Study skills
By Gregory Mitchell - Copyright © 2003
Chapter 1 - Introduction
It can take the shock of a calamity to open our eyes. A personal catastrophe like unemployment may provoke a dogged determination not to be left out of life. However, it would be senseless to await such events to drive us into action - we would do better to steer our own course. Take a few moments to think about your friends and acquaintances - you are likely to come up with several people who have succeeded in altering their lives quite radically, either in their work or their leisure. To do so, they inevitably needed to acquire new knowledge; they needed to become a student and to succeed in their studies.

To enter a new field of learning, however modest it may be, is to enter a state of change. We move out of a safe and predictable world into a new area in which we have to admit, we do not know all the answers. We need to acquire new skills, and to do that we need to study and make sense of the most appropriate information resources, either in the form of attended courses, books and videos, or personal tuition. The rewards for succeeding in our studies will almost certainly exceed the effort, not least in new self-esteem and self-knowledge.

When it comes to learning, we are inherently brilliant. We have all learned very difficult, complex tasks, such as learning to walk, to talk and to write. Information cascades into our brains from the moment we are born and we never stop learning and remembering. Just how much experience we store only becomes apparent when something jogs our memory - a picture, face, smell or sound conjures up those past times that are never actually forgotten.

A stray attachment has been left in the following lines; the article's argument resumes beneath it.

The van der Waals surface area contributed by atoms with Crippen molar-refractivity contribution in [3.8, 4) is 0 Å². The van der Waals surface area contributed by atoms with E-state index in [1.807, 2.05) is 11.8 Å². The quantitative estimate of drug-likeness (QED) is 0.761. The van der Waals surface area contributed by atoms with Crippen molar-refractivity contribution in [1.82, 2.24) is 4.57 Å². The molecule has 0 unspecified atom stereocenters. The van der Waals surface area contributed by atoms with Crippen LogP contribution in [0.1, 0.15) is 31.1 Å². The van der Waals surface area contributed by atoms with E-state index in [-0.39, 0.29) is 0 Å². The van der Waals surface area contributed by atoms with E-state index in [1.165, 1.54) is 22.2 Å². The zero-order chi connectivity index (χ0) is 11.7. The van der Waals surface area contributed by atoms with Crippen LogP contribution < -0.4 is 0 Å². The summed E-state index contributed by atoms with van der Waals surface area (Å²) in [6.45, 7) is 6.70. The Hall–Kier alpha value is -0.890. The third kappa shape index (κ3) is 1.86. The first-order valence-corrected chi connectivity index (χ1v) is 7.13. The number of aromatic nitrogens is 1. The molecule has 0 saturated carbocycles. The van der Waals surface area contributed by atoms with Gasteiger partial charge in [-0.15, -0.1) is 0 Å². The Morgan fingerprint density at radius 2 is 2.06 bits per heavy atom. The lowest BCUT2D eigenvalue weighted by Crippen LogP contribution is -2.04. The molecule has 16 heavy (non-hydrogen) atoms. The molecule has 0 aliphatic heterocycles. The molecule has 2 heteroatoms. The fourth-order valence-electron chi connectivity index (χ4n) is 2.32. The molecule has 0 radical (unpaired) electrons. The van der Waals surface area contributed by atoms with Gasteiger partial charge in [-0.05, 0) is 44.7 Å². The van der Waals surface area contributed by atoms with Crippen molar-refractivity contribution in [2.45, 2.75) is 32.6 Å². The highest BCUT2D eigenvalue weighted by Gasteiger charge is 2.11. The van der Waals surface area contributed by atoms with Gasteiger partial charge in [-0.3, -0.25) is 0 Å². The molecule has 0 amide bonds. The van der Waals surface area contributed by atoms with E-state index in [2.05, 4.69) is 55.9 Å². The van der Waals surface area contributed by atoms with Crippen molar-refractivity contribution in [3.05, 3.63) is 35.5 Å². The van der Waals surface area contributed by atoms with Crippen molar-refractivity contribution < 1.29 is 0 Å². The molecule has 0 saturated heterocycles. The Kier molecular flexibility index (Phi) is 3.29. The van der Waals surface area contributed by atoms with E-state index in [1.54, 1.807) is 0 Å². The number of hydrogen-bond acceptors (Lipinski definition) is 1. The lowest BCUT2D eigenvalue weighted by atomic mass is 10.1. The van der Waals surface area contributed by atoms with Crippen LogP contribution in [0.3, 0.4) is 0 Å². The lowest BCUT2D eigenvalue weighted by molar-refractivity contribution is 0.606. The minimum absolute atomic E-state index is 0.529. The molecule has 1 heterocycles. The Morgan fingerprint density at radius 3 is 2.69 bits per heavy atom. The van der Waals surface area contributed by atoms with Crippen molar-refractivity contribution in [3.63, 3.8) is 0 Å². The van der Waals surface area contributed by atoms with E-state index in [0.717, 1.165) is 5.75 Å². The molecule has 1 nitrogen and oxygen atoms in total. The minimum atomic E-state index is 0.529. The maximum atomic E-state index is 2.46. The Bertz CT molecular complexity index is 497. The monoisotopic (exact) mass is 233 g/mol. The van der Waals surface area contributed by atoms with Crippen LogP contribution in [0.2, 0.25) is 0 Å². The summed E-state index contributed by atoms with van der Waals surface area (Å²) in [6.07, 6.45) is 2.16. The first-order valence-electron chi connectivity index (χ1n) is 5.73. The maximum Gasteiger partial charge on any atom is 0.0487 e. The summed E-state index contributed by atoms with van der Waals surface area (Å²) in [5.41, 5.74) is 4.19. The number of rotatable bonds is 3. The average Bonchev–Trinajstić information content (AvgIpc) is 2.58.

As you read these pages your mind is submitting every word, every concept, to intense scrutiny by comparing it to your previous experience. It is looking for patterns and is trying to match these new ideas with those you may have encountered or decided upon in the past. However hard you think you are concentrating, your mind is in fact ranging far and wide, ceaselessly searching for associations, only a few of which may be selected for conscious attention.

Because this process of considering and learning continues without obvious effort, we scarcely acknowledge it is happening. We may readily deny we have any aptitude for learning at all. Perhaps this is because of our past experiences in attempting to study a new subject, perhaps in a classroom or with a book. Although these sorts of learning may employ the same brainpower as our natural learning, they call for a significantly different approach. We may need to learn how to learn, in particular how to study.

While the majority of what we need to know to survive and lead our lives came to us quite easily and informally, the crucial extra information and skills needed to open up a new career can come hard to those of us unused to study. The purpose of this course is to provide you with the necessary skills for you to succeed in your studies.


1. Introduction
2. Barriers to Learning
3. Setting Objectives
4. Reading Techniques
5. Key Word Noting
6. More on Note-Taking
7. Associative Networks
8. Asking Questions & Listening
9. Thinking Clearly
10. Word Definitions
11. Defeating the Decay of Memories
12. Physical Learning
13. Sight, Sound, Action...
14. The Decision to Fail
15. What's Next?


Copyright © 2004 Gregory Mitchell - Published by Trans4mind

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